Additionally, Brooks and DeGette recommended that a group similar to the 9-11 Commission be authorized as soon as possible.
The National Commission on Terrorist Attacks Upon the United States — also known as the 9-11 Commission — was an independent, bipartisan commission created in 2002 by congressional legislation and the signature of President George W. Bush that was chartered to prepare a complete account of the circumstances surrounding the terrorist attacks of Sept. 11, 2001, including preparedness for and the immediate response to the attacks. The commission also was mandated to provide recommendations to guard against future attacks. It closed in 2004.
“Not many people have paid attention to pandemics,” said Brooks, “but now every member of Congress has to deal with it.”
Another idea suggested by panelists during the commission’s meeting is to establish an international pandemic forecasting entity similar to the National Weather Service at the U.S. Commerce Department.
“It would be fantastic to have something like this,” said Nita Madhav, CEO and president at San Francisco-based Metabiota, which partners with industry and governments worldwide to build resilience to epidemics toward protecting global public health. A pandemic forecasting organization, she said, could provide threat warnings by looking at specific geographical areas and data to predict epidemics and pandemics.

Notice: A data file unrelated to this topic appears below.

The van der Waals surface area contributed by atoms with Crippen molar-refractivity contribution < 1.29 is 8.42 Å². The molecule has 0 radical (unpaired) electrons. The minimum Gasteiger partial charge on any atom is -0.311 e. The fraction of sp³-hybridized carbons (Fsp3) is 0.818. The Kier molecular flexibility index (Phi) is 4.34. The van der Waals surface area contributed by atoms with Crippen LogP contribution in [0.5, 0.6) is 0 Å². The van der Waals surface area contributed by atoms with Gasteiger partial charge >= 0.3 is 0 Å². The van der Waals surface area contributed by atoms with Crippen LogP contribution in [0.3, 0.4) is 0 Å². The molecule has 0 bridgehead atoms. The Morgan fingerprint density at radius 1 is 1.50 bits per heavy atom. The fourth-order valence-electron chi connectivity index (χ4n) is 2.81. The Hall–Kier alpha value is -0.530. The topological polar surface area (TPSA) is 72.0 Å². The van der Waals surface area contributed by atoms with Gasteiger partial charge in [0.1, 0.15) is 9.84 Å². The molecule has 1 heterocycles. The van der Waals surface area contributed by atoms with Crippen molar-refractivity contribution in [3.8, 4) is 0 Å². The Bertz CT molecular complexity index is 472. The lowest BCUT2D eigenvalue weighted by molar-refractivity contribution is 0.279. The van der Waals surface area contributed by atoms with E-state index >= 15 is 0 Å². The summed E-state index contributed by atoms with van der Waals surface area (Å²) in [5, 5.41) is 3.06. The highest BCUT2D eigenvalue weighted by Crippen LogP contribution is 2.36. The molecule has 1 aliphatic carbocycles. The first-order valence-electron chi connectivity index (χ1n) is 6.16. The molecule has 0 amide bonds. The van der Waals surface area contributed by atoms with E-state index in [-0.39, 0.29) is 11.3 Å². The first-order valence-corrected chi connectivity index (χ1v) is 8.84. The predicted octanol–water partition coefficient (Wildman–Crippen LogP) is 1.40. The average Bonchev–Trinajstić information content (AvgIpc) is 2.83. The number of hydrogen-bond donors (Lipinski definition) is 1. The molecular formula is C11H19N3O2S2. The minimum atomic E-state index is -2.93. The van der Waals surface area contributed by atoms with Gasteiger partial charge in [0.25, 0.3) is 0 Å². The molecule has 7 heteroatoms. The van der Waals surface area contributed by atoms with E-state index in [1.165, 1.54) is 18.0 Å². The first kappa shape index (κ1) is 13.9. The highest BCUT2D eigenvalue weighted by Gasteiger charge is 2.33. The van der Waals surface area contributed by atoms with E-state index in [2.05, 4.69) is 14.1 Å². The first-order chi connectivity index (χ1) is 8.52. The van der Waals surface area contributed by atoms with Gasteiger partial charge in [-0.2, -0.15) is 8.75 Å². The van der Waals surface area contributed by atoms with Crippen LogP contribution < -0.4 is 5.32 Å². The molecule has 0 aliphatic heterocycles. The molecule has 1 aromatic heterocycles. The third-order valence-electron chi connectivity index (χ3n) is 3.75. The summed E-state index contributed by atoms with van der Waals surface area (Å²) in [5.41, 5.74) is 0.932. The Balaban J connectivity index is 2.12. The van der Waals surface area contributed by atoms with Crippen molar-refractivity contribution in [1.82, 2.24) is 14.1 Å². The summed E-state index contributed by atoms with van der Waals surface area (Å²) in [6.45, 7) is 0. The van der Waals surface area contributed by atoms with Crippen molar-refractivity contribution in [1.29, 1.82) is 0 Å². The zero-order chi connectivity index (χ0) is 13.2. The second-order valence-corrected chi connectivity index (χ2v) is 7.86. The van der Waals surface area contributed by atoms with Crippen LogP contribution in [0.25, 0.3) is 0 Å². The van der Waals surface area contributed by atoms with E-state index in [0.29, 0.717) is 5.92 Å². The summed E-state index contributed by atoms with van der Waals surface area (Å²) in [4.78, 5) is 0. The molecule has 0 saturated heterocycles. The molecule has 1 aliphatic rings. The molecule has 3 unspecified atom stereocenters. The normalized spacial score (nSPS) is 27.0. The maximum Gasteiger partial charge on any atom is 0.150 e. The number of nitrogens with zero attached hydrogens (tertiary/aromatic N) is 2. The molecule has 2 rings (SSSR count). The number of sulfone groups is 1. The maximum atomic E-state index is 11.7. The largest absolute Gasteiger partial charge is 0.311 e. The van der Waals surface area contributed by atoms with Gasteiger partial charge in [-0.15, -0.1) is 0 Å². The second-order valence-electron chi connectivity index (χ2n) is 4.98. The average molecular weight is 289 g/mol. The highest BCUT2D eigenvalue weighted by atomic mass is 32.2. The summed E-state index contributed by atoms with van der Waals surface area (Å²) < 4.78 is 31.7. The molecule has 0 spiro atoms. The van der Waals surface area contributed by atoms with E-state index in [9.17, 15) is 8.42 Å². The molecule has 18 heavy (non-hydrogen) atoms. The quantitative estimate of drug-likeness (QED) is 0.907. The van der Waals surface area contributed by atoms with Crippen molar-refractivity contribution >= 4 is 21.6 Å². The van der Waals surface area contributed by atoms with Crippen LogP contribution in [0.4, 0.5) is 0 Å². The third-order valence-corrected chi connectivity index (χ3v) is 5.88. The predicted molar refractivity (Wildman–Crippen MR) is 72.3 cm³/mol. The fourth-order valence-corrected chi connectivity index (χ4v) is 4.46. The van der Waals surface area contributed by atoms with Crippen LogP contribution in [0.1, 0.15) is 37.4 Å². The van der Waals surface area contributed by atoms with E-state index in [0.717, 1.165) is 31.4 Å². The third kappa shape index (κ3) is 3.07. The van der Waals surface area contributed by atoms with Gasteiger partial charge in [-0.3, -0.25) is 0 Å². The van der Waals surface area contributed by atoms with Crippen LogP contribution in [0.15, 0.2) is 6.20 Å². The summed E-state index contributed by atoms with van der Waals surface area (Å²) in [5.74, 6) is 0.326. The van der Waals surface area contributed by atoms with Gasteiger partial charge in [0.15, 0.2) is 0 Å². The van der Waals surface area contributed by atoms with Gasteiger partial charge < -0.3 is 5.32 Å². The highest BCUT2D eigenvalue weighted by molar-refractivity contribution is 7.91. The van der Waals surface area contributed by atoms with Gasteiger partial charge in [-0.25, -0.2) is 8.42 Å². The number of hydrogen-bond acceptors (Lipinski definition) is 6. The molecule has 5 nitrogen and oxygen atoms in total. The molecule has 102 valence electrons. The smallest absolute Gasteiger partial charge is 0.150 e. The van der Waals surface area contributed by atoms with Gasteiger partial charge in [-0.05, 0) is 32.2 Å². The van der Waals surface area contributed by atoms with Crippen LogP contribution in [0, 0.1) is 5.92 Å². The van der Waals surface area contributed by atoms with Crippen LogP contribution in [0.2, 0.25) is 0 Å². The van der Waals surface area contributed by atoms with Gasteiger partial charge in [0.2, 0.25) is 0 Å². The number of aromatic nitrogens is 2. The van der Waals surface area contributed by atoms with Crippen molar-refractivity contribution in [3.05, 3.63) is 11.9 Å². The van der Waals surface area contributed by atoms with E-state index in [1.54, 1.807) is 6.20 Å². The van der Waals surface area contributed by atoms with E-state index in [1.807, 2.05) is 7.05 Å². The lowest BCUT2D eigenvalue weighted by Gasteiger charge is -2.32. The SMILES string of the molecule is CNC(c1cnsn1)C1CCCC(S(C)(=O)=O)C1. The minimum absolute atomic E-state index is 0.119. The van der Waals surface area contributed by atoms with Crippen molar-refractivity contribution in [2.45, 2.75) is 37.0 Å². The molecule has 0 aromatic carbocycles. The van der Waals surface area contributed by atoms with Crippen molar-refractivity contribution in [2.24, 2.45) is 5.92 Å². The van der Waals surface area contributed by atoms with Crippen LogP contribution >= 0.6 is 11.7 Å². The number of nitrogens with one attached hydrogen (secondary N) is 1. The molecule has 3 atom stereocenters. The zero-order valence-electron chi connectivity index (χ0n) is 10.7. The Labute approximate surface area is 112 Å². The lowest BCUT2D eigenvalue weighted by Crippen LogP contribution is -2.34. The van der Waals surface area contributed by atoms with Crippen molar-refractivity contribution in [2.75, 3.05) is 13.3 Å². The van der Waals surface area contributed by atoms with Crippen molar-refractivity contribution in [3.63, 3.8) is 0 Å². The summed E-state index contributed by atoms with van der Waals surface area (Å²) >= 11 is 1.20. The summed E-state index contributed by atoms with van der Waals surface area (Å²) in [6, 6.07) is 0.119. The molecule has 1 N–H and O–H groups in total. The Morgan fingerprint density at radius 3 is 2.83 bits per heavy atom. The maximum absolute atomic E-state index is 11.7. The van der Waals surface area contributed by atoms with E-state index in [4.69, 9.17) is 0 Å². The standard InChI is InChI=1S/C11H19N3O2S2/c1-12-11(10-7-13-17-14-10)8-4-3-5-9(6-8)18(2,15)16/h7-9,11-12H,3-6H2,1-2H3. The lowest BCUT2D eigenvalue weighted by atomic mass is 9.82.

“They are systemic risks and require social scientists, economists, biologists, and many others to understand the risks and vulnerabilities to a population,” Madhav said, adding that such a program could be based in the U.S. Department of Health and Human Services or its Office of the Assistant Secretary for Preparedness and Response (ASPR), “or maybe a new entity. There are a lot of ways for this to be done.”
“We need a national, data-driven emerging infectious disease watch force,” said Sohini Ramachandran, an associate biology professor and director of graduate studies at the Center for Computational Molecular Biology, and associate professor of computer science at Brown University. “Surveillance is the key to preventing future pandemics.”
Madhav also said that early action is needed. “It’s time to break out of the panic and neglect modes,” she said. “We must embrace a preparedness mindset… to build global resiliency.”
Kavita Berger, director of the Board on Life Sciences at the National Academies of Sciences, testified that multidisciplinary research is also critical for better preparedness and response. She provided several examples to illustrate that the nation has “so many fields and disciplines that are very actively working across the entire biodefense landscape to provide capabilities that would hopefully help us better respond to a biological event, whether natural or man-made.”
Another priority must be the ability of the nation to better leverage computational tools, advanced technologies like AI, and other technological innovations, said former Pennsylvania Gov. Tom Ridge, co-chairman of the commission. “We need to support them and do everything possible to ensure that we can combat anything that nature, terrorists, and nation-states throw at us,” Ridge said.
Lieberman added that strong leadership also is imperative. “Because of what we’re experiencing now, we know more than ever that the country needs a strong, centralized leadership of our biodefense enterprise,” he said. “It just has not been there. We need efficient, effective coordination … and we need mutually beneficial cooperation between the public and private sector and non-governmental organizations to reduce catastrophic, biological risk, and damage.
“We also need more coordinated innovation to help us solve difficult problems posed by biological threats and infectious disease outbreaks like COVID-19,” Lieberman said.